# Plotting a histogram from pre-counted data in Matplotlib

I'd like to use Matplotlib to plot a histogram over data that's been pre-counted. For example, say I have the raw data

``` data = [1, 2, 2, 3, 4, 5, 5, 5, 5, 6, 10] ```

Given this data, I can use

``` pylab.hist(data, bins=[...]) ```

to plot a histogram.

In my case, the data has been pre-counted and is represented as a dictionary:

``` counted_data = {1: 1, 2: 2, 3: 1, 4: 1, 5: 4, 6: 1, 10: 1} ```

Ideally, I'd like to pass this pre-counted data to a histogram function that lets me control the bin widths, plot range, etc, as if I had passed it the raw data. As a workaround, I'm expanding my counts into the raw data:

``` data = list(chain.from_iterable(repeat(value, count) for (value, count) in counted_data.iteritems())) ```

This is inefficient when `counted_data` contains counts for millions of data points.

Is there an easier way to use Matplotlib to produce a histogram from my pre-counted data?

Alternatively, if it's easiest to just bar-plot data that's been pre-binned, is there a convenience method to "roll-up" my per-item counts into binned counts?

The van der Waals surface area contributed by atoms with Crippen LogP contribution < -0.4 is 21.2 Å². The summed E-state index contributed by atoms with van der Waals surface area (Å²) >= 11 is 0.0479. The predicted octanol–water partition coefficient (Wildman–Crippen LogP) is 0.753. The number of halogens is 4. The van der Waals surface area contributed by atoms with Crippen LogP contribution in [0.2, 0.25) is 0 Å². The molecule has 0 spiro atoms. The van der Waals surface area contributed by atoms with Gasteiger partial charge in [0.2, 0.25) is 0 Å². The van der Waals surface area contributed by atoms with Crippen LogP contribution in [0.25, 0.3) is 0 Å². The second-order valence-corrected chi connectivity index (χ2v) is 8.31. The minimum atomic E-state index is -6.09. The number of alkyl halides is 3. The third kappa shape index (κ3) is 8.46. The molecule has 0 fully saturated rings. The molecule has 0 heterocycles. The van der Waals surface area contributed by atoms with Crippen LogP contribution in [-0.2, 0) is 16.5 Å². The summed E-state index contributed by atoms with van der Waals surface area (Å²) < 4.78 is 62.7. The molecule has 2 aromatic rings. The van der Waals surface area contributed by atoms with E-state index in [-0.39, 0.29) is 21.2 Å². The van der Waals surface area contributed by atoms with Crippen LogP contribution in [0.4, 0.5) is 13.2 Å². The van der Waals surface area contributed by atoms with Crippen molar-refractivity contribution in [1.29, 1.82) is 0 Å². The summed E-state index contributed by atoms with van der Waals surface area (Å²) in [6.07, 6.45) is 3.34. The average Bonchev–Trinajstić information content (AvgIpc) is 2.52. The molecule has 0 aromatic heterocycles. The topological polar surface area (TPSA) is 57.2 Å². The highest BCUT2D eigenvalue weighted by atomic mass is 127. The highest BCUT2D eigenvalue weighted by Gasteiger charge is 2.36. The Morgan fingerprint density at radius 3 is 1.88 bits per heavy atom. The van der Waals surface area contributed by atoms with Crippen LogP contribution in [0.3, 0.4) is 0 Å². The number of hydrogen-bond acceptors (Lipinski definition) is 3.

-

You can use the `weights` keyword argument to `np.histgram` (which `plt.hist` calls underneath)

``````val, weight = zip(*[(k, v) for k,v in counted_data.items()])
plt.hist(val, weights=weight)
``````

Assuming you only have integers as the keys, you can also use `bar` directly:

``````min_bin = np.min(counted_data.keys())
max_bin = np.max(counted_data.keys())

bins = np.arange(min_bin, max_bin + 1)
vals = np.zeros(max_bin - min_bin + 1)

for k,v in counted_data.items():
vals[k - min_bin] = v

plt.bar(bins, vals, ...)
``````

where ... is what ever arguments you want to pass to `bar` (doc)

If you want to re-bin your data see Histogram with separate list denoting frequency

-
Thanks for the pointer to the `weights` option; I had overlooked it, but it solves my problem perfectly (see my answer). –  Josh Rosen Oct 6 '13 at 22:27
I hadn't made that connection (got blinded by directly using `bar`). Edited to reflect your comment. –  tcaswell Oct 6 '13 at 22:39
I used pyplot.hist's `weights` option to weight each key by its value, producing the histogram that I wanted:
``` pylab.hist(counted_data.keys(), weights=counted_data.values(), bins=range(50)) ```
This allows me to rely on `hist` to re-bin my data.